Haymarket Martyr’s Monument

Quick Facts
Forest Park, IL
National Register of Historic Places, National Historic Landmark
The Forest Home Cemetery
Tucked away in Forest Home Cemetery in Forest Park, Illinois a monument dedicated to the one of the most important events American labor history, the Haymarket Affair, and the four men who were hanged in connection with its events.

The Haymarket Martyrs' Monument was dedicated on June 23, 1893 by the Pioneer Aid and Support Association, a group organized to support the families of the accused. This solemn monument consists of a sixteen-foot-high granite shaft atop a two-stepped base, on which stand two bronze figures. The predominant figure is a woman who is standing over the other figure, a bearded male worker. The sculpture represents Justice placing a wreath on the head of a fallen worker.

About the Haymarket Affair:

In the summer of 1884, the Federation of Organized Trades and Labor Unions (the predecessor of the American Federation of Labor) called for May 1, 1886 to be the beginning of a nationwide movement for the eight-hour day. When the day came, after two years of planning time, 80,000 workers packed Michigan Avenue in support of the eight-hour movement.

One of the organizers was Albert Parsons, a printer, member of the Knights of Labor, and editor of the labor paper The Alarm. His wife Lucy, who had been born a slave in Texas, organized sewing workers.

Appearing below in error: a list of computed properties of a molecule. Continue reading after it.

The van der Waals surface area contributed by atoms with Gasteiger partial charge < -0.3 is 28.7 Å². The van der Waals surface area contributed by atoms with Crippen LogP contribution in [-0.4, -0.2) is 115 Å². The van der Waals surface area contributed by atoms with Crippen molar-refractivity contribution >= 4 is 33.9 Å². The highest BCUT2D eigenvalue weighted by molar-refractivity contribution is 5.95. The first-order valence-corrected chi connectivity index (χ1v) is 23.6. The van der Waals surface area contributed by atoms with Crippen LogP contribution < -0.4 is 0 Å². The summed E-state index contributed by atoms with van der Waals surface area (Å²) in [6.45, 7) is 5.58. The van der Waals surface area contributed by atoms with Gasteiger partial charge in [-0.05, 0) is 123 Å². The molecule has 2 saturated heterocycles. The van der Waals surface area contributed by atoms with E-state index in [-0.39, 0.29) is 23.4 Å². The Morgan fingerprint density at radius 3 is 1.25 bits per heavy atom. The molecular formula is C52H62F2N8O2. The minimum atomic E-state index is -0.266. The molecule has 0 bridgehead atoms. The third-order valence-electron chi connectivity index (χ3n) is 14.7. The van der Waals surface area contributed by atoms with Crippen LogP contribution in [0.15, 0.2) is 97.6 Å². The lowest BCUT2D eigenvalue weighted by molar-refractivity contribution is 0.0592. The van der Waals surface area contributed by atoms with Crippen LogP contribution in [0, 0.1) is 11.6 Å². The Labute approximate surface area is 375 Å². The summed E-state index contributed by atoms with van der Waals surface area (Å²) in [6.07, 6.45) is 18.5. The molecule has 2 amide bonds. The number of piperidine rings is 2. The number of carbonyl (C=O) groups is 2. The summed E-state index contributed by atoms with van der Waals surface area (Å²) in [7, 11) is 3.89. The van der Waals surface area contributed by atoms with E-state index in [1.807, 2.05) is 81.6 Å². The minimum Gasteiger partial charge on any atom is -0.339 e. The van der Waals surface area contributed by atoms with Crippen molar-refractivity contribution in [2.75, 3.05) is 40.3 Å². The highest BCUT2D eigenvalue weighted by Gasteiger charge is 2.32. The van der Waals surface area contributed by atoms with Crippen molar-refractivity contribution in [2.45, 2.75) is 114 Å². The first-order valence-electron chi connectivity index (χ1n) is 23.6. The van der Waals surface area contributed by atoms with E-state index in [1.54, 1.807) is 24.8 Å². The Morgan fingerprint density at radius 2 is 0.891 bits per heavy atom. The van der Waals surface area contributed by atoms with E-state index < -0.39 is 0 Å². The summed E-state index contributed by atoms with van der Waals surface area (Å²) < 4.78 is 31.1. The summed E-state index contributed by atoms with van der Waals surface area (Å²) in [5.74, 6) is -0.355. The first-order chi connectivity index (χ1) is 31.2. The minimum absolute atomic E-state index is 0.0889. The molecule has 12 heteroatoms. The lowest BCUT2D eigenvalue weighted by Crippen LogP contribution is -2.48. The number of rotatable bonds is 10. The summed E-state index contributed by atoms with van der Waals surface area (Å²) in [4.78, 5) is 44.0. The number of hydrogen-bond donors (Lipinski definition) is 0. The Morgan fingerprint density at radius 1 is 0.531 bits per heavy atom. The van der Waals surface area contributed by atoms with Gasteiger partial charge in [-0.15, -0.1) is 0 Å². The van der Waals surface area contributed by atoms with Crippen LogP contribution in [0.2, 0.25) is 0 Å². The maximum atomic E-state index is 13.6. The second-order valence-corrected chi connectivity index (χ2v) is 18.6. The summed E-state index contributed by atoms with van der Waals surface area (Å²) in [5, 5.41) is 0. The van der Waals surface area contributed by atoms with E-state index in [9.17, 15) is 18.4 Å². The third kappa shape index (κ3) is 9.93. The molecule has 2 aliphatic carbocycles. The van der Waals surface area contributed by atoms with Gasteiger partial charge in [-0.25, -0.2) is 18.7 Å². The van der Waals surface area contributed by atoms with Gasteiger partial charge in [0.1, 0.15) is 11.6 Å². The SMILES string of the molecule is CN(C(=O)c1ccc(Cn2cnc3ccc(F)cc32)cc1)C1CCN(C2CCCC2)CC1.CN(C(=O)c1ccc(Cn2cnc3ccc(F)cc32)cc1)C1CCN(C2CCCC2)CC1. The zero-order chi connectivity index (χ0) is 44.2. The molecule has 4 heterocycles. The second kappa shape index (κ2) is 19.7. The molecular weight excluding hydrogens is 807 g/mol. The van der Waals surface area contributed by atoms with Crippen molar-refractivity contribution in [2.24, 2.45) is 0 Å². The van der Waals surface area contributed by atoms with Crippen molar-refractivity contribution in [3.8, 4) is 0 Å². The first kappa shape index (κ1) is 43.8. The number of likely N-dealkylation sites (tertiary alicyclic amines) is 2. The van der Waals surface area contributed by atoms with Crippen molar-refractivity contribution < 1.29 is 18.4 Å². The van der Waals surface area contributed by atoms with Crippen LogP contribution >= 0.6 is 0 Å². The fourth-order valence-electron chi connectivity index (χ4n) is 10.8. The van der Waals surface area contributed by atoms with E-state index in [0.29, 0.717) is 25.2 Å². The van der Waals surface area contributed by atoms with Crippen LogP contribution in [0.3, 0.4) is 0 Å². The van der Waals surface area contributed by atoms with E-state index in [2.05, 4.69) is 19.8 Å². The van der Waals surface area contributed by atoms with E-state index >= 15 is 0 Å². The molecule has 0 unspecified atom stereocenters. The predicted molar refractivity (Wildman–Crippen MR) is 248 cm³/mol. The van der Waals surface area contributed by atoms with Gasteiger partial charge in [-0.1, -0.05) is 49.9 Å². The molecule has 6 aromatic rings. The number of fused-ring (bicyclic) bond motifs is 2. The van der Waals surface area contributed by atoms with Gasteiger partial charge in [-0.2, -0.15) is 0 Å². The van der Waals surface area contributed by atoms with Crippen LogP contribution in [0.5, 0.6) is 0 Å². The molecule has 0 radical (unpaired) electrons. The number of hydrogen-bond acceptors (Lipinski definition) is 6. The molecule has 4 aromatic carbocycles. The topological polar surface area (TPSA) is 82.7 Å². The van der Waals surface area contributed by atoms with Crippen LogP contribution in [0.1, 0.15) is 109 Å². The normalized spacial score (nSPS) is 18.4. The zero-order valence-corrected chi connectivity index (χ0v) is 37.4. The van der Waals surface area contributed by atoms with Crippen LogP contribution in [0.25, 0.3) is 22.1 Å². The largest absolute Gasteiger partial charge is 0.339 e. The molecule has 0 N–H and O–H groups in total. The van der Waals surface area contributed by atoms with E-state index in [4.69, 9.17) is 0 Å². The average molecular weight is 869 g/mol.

On Sunday, May 2, Albert went to Ohio to organize rallies, while Lucy and others staged a march of 35,000 workers. On Monday, May 3, a group of workers surged the gates to confront strikebreakers, and Chicago police fired into the crowd, killing two McCormick employees.

This event led to a follow-up meeting, planned for Haymarket Square on the evening of Tuesday, May 4. The meeting was smaller than expected; instead of 20,000 people, fewer than 2,500 attended. Albert Parsons was a last-minute substitute speaker at the event, as was Samuel Fielden, a Methodist preacher.

The event was winding down, Albert Parsons had left, and only around 200 people remained when 176 police, carrying repeater rifles, confronted the attendees. Someone—it is unknown to this day whom—threw a bomb. The bomb exploded, killing once policeman. There was general panic, and many shot at their own men by mistake. Eventually, seven policemen and four workers were killed.

Following this event, martial law was declared throughout the nation. labor leaders were arrested, houses were entered in warrantless searches, and union newspapers were shut down. Eventually eight men were arrested in connection with the bombing. Among them were Parsons and Fielden, as well as a carpenter named Louis Lingg, who stood accused of throwing the bomb, despite having a witness to prove he had been over a mile away at the time of the bombing.

The two-month trial is still notorious today, with all seven men found guilty and sentenced to hang, and one sentenced to 15 years of hard labor, on little to no evidence. Parsons and three others (Adolph Fischer, George Engel, and August Spies) were hanged on November 11, 1887, and Lingg was found dead in his cell. Fielden and Michael Schwab’s sentences were changed to life in prison. In June of 1893, new Illinois governor John P. Altgeld pardoned the remaining three men, condemning the trial as a miscarriage of justice.

Due to the Haymarket Affair, the American Federation of Labor recommended that May 1 be set aside as International Labor Day.

Those who died after the trial are known by labor historians as the Haymarket Martyrs.

Last updated: October 25, 2020